Why Attracting Young People Matters to Credit Unions

The Canadian credit union system traces its roots back to the early days of confederation, when Alphonse Desjardins introduced an alternative to the loan sharks preying on low-income Canadians. Community values and support for one’s neighbours were strong forces that shaped Canada into a confederation and enabled the proliferation of credit unions. The credit union model of cooperative lending has sustained itself for decades and has played a vital role in the Canadian economy. However, the industry now faces headwinds with diminishing new members and an aging member base.

In 2017, the Canadian Credit Union Association (CCUA) commissioned an Ipsos study that identified various demographic trends unfolding within Canadian credit unions between 2011-2016. The study highlighted the member demographic problem. For example, credit union membership among individuals aged 18 to 34 is significantly less than membership among individuals 35-65+.(i)

While individuals aged 18 to 34 make up more than 27 percent of the Canadian population, they only represent 15 percent of all credit union members.(i)

In contrast, the 55+ segment comprises 39 percent of the Canadian population and represent 50 percent of all credit union members.(i)


Born between the early 1980s and mid 1990s.


Born between the mid 1990s and mid 2000s.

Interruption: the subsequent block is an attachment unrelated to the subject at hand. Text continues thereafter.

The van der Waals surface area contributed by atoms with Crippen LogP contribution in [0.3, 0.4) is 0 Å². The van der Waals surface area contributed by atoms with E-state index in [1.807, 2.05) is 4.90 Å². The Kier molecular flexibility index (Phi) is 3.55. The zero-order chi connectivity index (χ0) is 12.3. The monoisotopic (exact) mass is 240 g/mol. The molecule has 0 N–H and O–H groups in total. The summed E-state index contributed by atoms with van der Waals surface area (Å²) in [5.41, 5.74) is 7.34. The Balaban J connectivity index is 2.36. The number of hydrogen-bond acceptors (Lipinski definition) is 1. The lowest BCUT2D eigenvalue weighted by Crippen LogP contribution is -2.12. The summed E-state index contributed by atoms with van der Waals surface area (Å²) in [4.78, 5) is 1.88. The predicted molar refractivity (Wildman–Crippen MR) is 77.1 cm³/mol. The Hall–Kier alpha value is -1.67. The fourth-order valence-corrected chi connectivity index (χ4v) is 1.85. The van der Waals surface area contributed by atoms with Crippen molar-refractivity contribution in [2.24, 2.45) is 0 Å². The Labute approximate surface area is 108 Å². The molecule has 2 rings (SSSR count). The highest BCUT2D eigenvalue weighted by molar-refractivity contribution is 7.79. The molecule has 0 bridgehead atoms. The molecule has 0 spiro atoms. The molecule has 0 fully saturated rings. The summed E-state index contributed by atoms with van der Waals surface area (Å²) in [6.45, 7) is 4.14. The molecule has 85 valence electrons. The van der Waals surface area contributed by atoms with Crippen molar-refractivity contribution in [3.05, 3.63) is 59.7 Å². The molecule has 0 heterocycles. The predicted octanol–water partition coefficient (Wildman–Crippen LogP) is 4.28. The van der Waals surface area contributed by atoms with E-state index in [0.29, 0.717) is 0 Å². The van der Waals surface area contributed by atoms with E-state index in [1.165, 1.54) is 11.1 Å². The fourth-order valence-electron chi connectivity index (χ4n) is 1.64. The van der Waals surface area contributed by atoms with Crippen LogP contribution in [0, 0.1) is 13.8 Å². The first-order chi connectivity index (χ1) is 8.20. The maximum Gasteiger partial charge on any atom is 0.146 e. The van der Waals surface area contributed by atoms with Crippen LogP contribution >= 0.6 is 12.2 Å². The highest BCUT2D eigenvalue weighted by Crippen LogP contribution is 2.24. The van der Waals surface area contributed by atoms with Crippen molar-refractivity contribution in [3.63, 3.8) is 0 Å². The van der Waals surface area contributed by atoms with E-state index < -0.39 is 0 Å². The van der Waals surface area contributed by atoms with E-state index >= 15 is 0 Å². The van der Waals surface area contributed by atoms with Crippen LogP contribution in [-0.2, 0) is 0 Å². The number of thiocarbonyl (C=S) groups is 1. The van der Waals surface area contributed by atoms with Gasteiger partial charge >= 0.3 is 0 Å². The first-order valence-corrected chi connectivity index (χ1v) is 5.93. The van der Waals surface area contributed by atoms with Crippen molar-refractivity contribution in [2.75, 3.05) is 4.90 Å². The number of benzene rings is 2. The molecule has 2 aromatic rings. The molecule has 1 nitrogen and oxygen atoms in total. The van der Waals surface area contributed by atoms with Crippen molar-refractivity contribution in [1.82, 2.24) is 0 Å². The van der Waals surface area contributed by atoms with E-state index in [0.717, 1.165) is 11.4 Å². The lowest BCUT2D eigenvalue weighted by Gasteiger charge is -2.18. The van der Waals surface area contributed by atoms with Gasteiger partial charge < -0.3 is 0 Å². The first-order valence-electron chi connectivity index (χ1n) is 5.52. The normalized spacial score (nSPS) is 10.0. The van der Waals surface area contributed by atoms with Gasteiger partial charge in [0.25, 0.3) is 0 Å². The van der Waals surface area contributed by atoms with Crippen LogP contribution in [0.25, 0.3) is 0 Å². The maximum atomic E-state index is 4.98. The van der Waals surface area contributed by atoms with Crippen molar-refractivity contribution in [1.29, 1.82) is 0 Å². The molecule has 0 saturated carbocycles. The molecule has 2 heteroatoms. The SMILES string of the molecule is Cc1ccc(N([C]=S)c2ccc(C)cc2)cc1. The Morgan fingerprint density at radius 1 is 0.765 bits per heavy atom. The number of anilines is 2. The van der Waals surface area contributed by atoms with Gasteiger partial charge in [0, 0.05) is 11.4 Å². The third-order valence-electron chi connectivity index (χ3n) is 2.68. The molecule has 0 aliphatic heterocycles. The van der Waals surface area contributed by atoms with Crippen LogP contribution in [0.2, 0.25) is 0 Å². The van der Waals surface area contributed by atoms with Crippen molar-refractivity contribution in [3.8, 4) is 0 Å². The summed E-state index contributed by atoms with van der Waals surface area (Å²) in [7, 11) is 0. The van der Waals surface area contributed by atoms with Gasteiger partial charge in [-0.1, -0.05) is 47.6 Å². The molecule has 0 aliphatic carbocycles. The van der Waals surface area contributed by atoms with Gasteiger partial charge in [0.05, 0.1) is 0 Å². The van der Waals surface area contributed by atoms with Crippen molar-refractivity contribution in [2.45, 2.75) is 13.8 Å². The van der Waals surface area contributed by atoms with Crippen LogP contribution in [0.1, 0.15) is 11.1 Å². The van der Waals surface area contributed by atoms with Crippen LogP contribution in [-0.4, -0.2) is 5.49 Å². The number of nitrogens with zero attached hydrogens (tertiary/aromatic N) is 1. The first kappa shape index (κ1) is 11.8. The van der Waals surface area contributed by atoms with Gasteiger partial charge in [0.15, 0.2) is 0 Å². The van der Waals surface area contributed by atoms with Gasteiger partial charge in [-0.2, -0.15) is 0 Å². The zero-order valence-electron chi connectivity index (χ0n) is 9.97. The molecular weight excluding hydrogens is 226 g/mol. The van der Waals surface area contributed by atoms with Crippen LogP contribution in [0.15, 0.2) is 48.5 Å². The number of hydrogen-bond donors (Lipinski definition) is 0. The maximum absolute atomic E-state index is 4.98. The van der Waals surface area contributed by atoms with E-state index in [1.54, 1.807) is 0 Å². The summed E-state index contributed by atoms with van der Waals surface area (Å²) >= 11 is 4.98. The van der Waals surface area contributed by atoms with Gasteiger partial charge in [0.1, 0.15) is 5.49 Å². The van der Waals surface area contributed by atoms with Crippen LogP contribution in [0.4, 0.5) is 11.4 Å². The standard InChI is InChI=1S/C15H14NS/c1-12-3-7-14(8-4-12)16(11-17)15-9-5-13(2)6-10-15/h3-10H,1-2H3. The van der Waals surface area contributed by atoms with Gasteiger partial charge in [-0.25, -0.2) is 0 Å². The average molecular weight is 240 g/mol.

Source: Pew Research Center

Attracting and retaining millennials (born in the 1980s to mid-1990s) as well as Generation Z (born in the mid-1990s to 2011) is critical to sustaining the Canadian credit union system. Collectively, these generations comprise nearly half of Canada’s population(ii) and have become the leading marketing priority for not just credit unions, but all financial institutions. While efforts have been made to address the aging membership base, credit unions will continue to grapple with this issue as they reimagine what it means to be a credit union member.

When MNP identifies clients who are facing a significant challenge, we call upon our team to generate insights. In 2019, MNP issued an ideation challenge, encouraging team members to focus on some of our clients’ most pressing challenges. Jamie Adams, a member of our credit union advisory team, took up the challenge, and identified a variety of trends and insights related to millennial member acquisition. Jamie both represents the generation being analyzed and works closely with our credit union and financial services clients. MNP’s experience working with credit unions and our vision to support and strengthen credit union leadership, knowledge, and financial position, led us to publish this e-book.